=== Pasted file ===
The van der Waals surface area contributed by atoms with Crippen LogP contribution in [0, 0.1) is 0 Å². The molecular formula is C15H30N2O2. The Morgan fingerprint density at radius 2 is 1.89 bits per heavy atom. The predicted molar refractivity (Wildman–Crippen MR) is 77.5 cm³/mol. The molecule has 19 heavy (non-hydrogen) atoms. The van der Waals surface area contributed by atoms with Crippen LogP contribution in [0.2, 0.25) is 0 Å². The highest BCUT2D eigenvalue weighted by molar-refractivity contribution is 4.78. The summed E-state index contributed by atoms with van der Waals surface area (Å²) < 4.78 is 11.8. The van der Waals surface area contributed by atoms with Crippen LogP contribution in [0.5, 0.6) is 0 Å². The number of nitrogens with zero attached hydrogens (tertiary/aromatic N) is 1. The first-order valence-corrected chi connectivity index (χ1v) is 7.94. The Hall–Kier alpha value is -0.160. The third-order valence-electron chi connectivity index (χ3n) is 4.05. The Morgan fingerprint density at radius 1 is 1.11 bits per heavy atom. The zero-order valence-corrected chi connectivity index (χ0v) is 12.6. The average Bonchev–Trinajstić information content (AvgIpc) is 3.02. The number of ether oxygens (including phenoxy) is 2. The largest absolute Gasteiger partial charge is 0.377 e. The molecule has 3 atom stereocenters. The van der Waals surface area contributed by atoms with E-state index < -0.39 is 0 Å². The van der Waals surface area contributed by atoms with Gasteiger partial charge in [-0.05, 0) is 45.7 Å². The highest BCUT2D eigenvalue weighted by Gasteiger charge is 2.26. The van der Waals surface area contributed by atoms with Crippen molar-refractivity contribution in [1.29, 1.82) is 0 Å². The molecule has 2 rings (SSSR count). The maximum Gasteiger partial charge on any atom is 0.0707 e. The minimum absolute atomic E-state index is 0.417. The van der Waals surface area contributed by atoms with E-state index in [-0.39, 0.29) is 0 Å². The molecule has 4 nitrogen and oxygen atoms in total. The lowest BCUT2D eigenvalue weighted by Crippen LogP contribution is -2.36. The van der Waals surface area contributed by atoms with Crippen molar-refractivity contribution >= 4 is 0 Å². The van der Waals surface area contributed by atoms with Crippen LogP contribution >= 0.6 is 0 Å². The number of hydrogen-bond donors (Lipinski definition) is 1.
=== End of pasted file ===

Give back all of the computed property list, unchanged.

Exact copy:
The van der Waals surface area contributed by atoms with Crippen LogP contribution in [0, 0.1) is 0 Å². The molecular formula is C15H30N2O2. The Morgan fingerprint density at radius 2 is 1.89 bits per heavy atom. The predicted molar refractivity (Wildman–Crippen MR) is 77.5 cm³/mol. The molecule has 19 heavy (non-hydrogen) atoms. The van der Waals surface area contributed by atoms with Crippen LogP contribution in [0.2, 0.25) is 0 Å². The highest BCUT2D eigenvalue weighted by molar-refractivity contribution is 4.78. The summed E-state index contributed by atoms with van der Waals surface area (Å²) < 4.78 is 11.8. The van der Waals surface area contributed by atoms with Crippen LogP contribution in [0.5, 0.6) is 0 Å². The number of nitrogens with zero attached hydrogens (tertiary/aromatic N) is 1. The first-order valence-corrected chi connectivity index (χ1v) is 7.94. The Hall–Kier alpha value is -0.160. The third-order valence-electron chi connectivity index (χ3n) is 4.05. The Morgan fingerprint density at radius 1 is 1.11 bits per heavy atom. The zero-order valence-corrected chi connectivity index (χ0v) is 12.6. The average Bonchev–Trinajstić information content (AvgIpc) is 3.02. The number of ether oxygens (including phenoxy) is 2. The largest absolute Gasteiger partial charge is 0.377 e. The molecule has 3 atom stereocenters. The van der Waals surface area contributed by atoms with E-state index < -0.39 is 0 Å². The van der Waals surface area contributed by atoms with Gasteiger partial charge in [-0.05, 0) is 45.7 Å². The highest BCUT2D eigenvalue weighted by Gasteiger charge is 2.26. The van der Waals surface area contributed by atoms with Crippen molar-refractivity contribution in [1.29, 1.82) is 0 Å². The molecule has 2 rings (SSSR count). The maximum Gasteiger partial charge on any atom is 0.0707 e. The minimum absolute atomic E-state index is 0.417. The van der Waals surface area contributed by atoms with E-state index in [-0.39, 0.29) is 0 Å². The molecule has 4 nitrogen and oxygen atoms in total. The lowest BCUT2D eigenvalue weighted by Crippen LogP contribution is -2.36. The van der Waals surface area contributed by atoms with Crippen molar-refractivity contribution >= 4 is 0 Å². The van der Waals surface area contributed by atoms with Crippen LogP contribution >= 0.6 is 0 Å². The number of hydrogen-bond donors (Lipinski definition) is 1.